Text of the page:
Key Diagnostic Tests.
The disease is typified by the sudden onset of a severe fever, chills, headache, pain behind the eyes (retro-orbital pain), photophobia, and joint and muscle pain. The victim may appear flushed at the onset of the fever and a rash may appear on the torso after 3-4 days and spread to the rest of the body. Lymph nodes are often inflamed.
- Virus isolation by infection of new-born mice with blood or infected mosquitoes
- Detection of antigens or antibody to the agent in the blood (serology)
- ELISA is available
- Raised hematocrit
- Symptoms and effects.
Dengue shows a number of atypical forms without fever or clinically significant symptoms.
The commonest form has an incubation period of 5-8 days followed by the onset of a fever, violent headache, chills, retroorbital pain, with a rash developing after 3-4 days. The fever usually lasts 4-7 days and most people make a complete recovery without complications. Some individuals may take several months to recover. Fatalities are rare.
Complications can arise in areas where the disease is endemic and repeated infection is possible. These are dengue hemorrhagic fever (DHF) and dengue shock syndrome (DSS). They are most often found in children who have been previously had Dengue fever. DHS appears first with the child developing internal hemorrhages that lead to the onset of DSS. The condition is fatal in 10-20% of cases.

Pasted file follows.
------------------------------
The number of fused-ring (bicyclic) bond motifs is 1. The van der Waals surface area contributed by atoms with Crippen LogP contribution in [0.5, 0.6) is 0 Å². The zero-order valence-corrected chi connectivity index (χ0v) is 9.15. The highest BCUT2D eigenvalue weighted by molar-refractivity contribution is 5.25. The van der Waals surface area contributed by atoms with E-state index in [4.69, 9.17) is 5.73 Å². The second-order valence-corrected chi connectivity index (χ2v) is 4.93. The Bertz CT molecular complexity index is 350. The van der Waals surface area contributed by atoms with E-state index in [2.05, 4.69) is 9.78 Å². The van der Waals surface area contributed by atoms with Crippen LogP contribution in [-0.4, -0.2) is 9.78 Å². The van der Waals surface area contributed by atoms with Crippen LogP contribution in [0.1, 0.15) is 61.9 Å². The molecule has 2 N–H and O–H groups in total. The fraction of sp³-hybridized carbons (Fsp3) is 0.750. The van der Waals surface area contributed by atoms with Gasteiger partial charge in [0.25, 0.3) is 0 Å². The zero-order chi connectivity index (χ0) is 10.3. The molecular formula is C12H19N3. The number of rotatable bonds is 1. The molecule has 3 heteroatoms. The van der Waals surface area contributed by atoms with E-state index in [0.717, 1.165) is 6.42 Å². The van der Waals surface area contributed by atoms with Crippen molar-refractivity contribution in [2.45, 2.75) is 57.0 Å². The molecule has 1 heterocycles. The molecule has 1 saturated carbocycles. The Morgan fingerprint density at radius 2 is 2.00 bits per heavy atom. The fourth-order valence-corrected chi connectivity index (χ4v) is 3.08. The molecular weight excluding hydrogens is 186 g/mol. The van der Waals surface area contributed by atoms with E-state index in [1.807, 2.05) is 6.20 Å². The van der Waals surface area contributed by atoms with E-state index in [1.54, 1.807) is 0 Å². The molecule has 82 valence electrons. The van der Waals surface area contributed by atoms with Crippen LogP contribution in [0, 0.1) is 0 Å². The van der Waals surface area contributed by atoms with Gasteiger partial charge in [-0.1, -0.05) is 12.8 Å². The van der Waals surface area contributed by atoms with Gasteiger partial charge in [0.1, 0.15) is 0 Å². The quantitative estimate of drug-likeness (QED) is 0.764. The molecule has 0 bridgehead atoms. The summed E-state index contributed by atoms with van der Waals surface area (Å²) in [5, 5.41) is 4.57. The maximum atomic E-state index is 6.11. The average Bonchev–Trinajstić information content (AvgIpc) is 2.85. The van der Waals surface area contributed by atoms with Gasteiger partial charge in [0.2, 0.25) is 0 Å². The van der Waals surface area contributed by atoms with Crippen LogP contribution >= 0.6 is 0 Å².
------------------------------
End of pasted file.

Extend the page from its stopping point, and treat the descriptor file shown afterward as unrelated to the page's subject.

The virus is killed by heat and is susceptible to common disinfectants; 70% ethanol, 1% sodium hypochlorite, 2% glutaraldehyde.
Agent Properties and Potential Uses
The virus is relatively stable and can survive for up to two days in dried body fluids, e.g. blood. It is not easily transmitted between individuals and is normally only transmitted by mosquito bites. The virus can be carried by several members of the widely distributed genus Aedes and by the genus Stegomyia. It takes several days for a mosquito to become a vector after biting an infected individual, but it remains infected for life.
In its native environment, the virus uses other mammals as a reservoir with occasional transmittal to man. In urban areas, it can use man as a reservoir for human to human transmission.
Response to an attack has therefore to include treatment with insecticides and continued monitoring of local mosquito and wild animal populations for the presence of the virus, even after the instant crisis is past.
The most worrisome aspect of the resurgence is that it has come with an increase in the frequency and severity of dengue hemorrhagic syndrome, a severe complication of the disease normally only arising upon re-infection. Typically, when diseases first crossover to man they are at their most severe (syphilis is the prime example of this) and over the years they become less severe as they adapt themselves to a new host. Dengue appears to be running against the stream, making it a greater public health and weapons threat.